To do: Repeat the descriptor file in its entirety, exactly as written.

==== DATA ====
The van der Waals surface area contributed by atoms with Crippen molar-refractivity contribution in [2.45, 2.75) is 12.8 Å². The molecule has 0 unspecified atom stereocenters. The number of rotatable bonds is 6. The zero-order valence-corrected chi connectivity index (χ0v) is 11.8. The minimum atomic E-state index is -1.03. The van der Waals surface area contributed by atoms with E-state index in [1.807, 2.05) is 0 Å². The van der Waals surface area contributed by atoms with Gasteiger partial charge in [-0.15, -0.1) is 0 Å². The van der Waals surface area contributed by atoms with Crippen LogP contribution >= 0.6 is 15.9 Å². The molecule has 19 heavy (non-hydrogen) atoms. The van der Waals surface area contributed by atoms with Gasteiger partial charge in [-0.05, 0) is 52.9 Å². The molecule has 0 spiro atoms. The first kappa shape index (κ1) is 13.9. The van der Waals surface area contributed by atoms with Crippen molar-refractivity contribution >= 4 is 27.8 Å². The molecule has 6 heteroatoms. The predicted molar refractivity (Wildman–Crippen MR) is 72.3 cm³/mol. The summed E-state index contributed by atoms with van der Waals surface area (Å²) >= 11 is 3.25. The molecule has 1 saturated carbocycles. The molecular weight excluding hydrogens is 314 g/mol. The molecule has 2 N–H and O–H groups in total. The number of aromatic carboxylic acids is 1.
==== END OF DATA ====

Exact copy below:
The van der Waals surface area contributed by atoms with Crippen molar-refractivity contribution in [2.45, 2.75) is 12.8 Å². The molecule has 0 unspecified atom stereocenters. The number of rotatable bonds is 6. The zero-order valence-corrected chi connectivity index (χ0v) is 11.8. The minimum atomic E-state index is -1.03. The van der Waals surface area contributed by atoms with E-state index in [1.807, 2.05) is 0 Å². The van der Waals surface area contributed by atoms with Gasteiger partial charge in [-0.15, -0.1) is 0 Å². The van der Waals surface area contributed by atoms with Crippen LogP contribution >= 0.6 is 15.9 Å². The molecule has 19 heavy (non-hydrogen) atoms. The van der Waals surface area contributed by atoms with Gasteiger partial charge in [-0.05, 0) is 52.9 Å². The molecule has 0 spiro atoms. The first kappa shape index (κ1) is 13.9. The van der Waals surface area contributed by atoms with Crippen molar-refractivity contribution >= 4 is 27.8 Å². The molecule has 6 heteroatoms. The predicted molar refractivity (Wildman–Crippen MR) is 72.3 cm³/mol. The summed E-state index contributed by atoms with van der Waals surface area (Å²) >= 11 is 3.25. The molecule has 1 saturated carbocycles. The molecular weight excluding hydrogens is 314 g/mol. The molecule has 2 N–H and O–H groups in total. The number of aromatic carboxylic acids is 1.